Glossary of UFB Terms 2017-05-02T07:47:33+00:00

Like much of the telecommunications industry, Ultra-Fast Broadband can be characterised by acronyms and some obscure jargon. The following is a list of some of the terms which are used in relation to the Ultra-Fast Broadband initiative.



AONActive Optical Network – a general term that describes any network configuration in which Multiplexors (MUXs), either in a Central Office or a cabinet, are used to connect multiple Optical Network Termination units (ONTs) via dark fibres. A Point to Point network is an AON with an emphasis on direct connection to each ONT, in which case each dark fibre provides a direct point-to-point physical connection between the MUX in a Central Office and each ONT. This contrasts with a GPON network, in which groups of ONTs are connected to an Optical Line Terminal in centralised locations within the network.
BitsThe word bit is shorthand for “binary digit”, the 0 and the 1 which form the most basic element or unit in digital communications. 100Mbps stands for 100 Megabits per second and is a measure of the rate at which data is flowing from one point to another. Bytes   (capital “B”) are used when measuring data volumes, bits (lowercase “b”) are used when measuring data speeds.
BGBusiness Gateway – a more sophisticated form of the Residential Gateway (RG) which is described below. BGs contain extra features and often have more physical connection points, which make them more suitable to some businesses than a standard RG.
BNGBroadband Network Gateway – a general term for a piece of network equipment that terminates Layer 2 Services at the Service Provider part of the Network. BNGs provide Service Providers with mechanisms for management of data traffic on a per End User basis. They are described in more detail in the TR-101 standard.
BytesA unit of digital information or data that generally consists of eight bits. 1000 bytes = 1 Kilobyte, 1000 kB = 1 Megabyte,   1000MB = 1Gigabyte, 1000 GB = 1Terabyte, 1000 Tb = 1 Petabyte, 1000 Pb = 1   Exabyte and 1000 Eb = 1 Zettabyte. Bytes (capital “B”) are used when measuring data volumes, bits (lowercase “b”) are used when measuring data   speeds.
COCentral Office – The termination point for the LFC’s Network. The Central Office is where the OLTs and/or MUXs (as applicable) are installed. Central Offices are expected to connect to at least several thousand End User premises.
CIRCommitted Information Rate, meaning the rate of data transfer committed by the LFC to be provided as a minimum to end users.
Co-location ServiceSpace and associated services such as power, cooling, access, lighting etc. at the CO.
CPECustomer Premises Equipment, such as routers or wireless modems.
DOCSIS 3.0Data Over Cable Service Interface Specification –   an international telecommunications standard that permits the addition of high-speed data transfer over an existing HFC network
DownstreamData transfer from the Internet to the user, also known as “download” .
DropThe service line from the property boundary to the External Termination Point on the building.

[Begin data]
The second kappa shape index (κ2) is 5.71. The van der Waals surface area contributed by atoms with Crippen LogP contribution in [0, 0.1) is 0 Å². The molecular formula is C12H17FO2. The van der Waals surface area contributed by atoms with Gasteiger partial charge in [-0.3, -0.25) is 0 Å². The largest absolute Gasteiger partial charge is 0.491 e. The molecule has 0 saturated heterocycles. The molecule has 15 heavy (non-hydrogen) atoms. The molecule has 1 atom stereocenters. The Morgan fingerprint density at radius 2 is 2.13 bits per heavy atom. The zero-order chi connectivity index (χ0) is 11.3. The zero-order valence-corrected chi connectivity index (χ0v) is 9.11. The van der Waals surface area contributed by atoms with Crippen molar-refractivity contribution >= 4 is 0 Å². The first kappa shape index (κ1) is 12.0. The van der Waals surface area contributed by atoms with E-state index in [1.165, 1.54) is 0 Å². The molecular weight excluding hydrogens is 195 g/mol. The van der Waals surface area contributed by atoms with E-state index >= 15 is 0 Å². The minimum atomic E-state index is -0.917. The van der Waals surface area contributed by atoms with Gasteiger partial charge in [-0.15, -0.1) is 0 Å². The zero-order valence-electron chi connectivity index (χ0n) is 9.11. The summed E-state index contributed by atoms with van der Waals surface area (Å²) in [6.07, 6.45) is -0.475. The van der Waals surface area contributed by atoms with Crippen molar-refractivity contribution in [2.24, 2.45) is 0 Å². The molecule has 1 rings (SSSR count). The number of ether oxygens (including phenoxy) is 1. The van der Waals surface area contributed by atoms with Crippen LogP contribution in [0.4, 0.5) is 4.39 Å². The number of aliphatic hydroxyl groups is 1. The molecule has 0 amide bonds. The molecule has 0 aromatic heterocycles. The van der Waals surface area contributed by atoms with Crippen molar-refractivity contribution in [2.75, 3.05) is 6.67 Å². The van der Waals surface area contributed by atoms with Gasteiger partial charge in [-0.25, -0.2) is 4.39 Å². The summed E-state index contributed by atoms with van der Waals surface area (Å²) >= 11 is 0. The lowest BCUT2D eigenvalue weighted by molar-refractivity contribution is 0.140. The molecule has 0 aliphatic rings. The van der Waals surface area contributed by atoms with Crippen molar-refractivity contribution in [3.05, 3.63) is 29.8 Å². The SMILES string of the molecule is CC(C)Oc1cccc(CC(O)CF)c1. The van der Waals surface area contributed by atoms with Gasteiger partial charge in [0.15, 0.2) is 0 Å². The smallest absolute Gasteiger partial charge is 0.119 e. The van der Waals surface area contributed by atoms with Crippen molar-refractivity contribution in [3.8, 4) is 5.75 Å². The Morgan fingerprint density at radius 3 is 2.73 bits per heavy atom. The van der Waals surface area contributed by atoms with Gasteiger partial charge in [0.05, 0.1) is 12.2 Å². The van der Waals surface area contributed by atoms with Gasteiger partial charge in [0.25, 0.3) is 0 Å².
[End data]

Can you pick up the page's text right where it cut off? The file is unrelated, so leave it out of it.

EASEthernet Aggregation Switch – a specialised piece of network equipment used to aggregate data traffic to/from many Multiplexors (MUXs) or Optical Line Terminals (OLTs). EASs provide a connection mechanism to Broadband Network Gateways (BNGs).
EIRExcess Information Rate. A best efforts bit rate or connection speed. The additional bandwidth above the Committed Information Rate (guaranteed speed) which a subscriber can use, subject to traffic on the network.
EthernetDescribed by the IEEE 802.3 standards, “Ethernet”  is a particular style of data traffic management and formatting for Layer 2 Services, and is increasingly being established as the dominant Layer 2 Service technology throughout the world.
ETPExternal Termination Point – the point where the service line or “drop” from the boundary connects to the premise.
EUBAEnhanced Unbundled Bitstream Service – a regulated Layer 2 Service in the New Zealand market today.
FAPFibre Access Point – the point, underground or on a pole where the fibre branches off from the “passing” to a drop or service line.
Feeder fibreThe fibre which runs from the exchange or Central Office to the cabinet.
FTTP / FTTH / FTTBFibre To The Premise / Fibre To The Home / Fibre To The Business – generic terms for any broadband network architecture which deploys optical fibre all the way to the relevant end-user premise.
FTTC / FTTNFibre To The Cabinet / Fibre To The Node – generic terms for broadband network architecture which deploys optical fibre to terminate in a streets cabinet or nodes up to some distance away from end-user premises, with the final connection to end-user premises typically being provided by legacy copper technology.
GEMGPON Encapsulation Method – a mechanism for the management of data traffic transport between multiple Optical Network Units (ONUs) and an Optical Line Terminal (OLT) in a GPON network configuration.
GPONGigabit Passive Optical Network – a specific standard for connection of Optical Line Terminals (OLTs) to multiple Optical Network Termination units (ONTs) in which groups of ONTs are connected to an OLT using a shared dark fibre configuration. This is described in the ITU-T G.984 standard.